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Kamala Harris blasts China

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The Vice President has sharply criticised Beijing, accusing it of coercion and intimidation in the South China Sea

Kamala Harris made the remarks during a major foreign policy speech in Singapore, as part of her second overseas trip since taking office.

The Vice President accusing Beijing of continuing “to coerce, to intimidate and to make claims to the vast majority of the South China Sea”.

“These unlawful claims have been rejected by the 2016 arbitral tribunal decision, and Beijing’s actions continue to undermine the rules based order and threaten the sovereignty of nations,” Harris says.

Harris says the U.S. stands with its allies and partners in the face of these threats.

At the same time, Harris is seeking to reassure nations in the region that the Biden administration won’t force them to choose between China and the U.S.

“I must be clear: Our engagement in Southeast Asia and Indo-Pacific is not against any one country, nor is it designed to make anyone choose between countries.”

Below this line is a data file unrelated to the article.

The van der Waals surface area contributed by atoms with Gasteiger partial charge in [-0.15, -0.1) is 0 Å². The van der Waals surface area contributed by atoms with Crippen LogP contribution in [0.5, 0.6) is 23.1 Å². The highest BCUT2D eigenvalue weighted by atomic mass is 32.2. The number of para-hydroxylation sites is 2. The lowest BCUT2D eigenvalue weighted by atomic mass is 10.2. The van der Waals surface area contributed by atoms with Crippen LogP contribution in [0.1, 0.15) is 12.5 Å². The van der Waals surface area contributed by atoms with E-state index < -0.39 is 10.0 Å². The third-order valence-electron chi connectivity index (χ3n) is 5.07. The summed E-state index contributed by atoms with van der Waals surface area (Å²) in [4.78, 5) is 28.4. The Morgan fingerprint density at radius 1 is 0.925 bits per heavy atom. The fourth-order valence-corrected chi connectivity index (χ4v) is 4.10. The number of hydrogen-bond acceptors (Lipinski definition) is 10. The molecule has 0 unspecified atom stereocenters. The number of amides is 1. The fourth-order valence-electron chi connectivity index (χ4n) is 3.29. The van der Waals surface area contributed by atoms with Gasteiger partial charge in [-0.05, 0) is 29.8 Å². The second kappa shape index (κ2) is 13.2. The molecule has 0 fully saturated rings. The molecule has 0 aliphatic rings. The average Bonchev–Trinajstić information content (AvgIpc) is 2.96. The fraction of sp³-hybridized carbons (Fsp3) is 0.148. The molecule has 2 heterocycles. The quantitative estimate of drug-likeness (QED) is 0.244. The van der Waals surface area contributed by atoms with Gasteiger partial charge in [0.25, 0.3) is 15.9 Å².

KAMALA HARRIS

Harris says U.S. engagement is “about advancing an optimistic vision that we have for our participation and partnership in this region”.

The Vice President is using the trip to reassure Southeast Asia of the Biden administration’s commitment to the region.

The messy and chaotic withdrawal from Afghanistan has raised concerns about the credibility of the United States’ foreign policy commitments, making this task even more important.

Appearing alongside the Vice President at a media conference on Monday, Singapore’s Prime Minister Lee Hsien Loong was asked about U.S. reliability, following the Taliban’s takeover of Afghanistan.

“What will influence perceptions of US resolve and commitment to the region will be what the US does going forward – how it repositions itself in the region, how it engages its broad range of friends and partners and allies in the region, and how it continues the fight against terrorism.”

Lee Hsien Loong

Kamala Harris will also make a historic trip to Vietnam this week, becoming the first U.S. Vice President to visit the nation.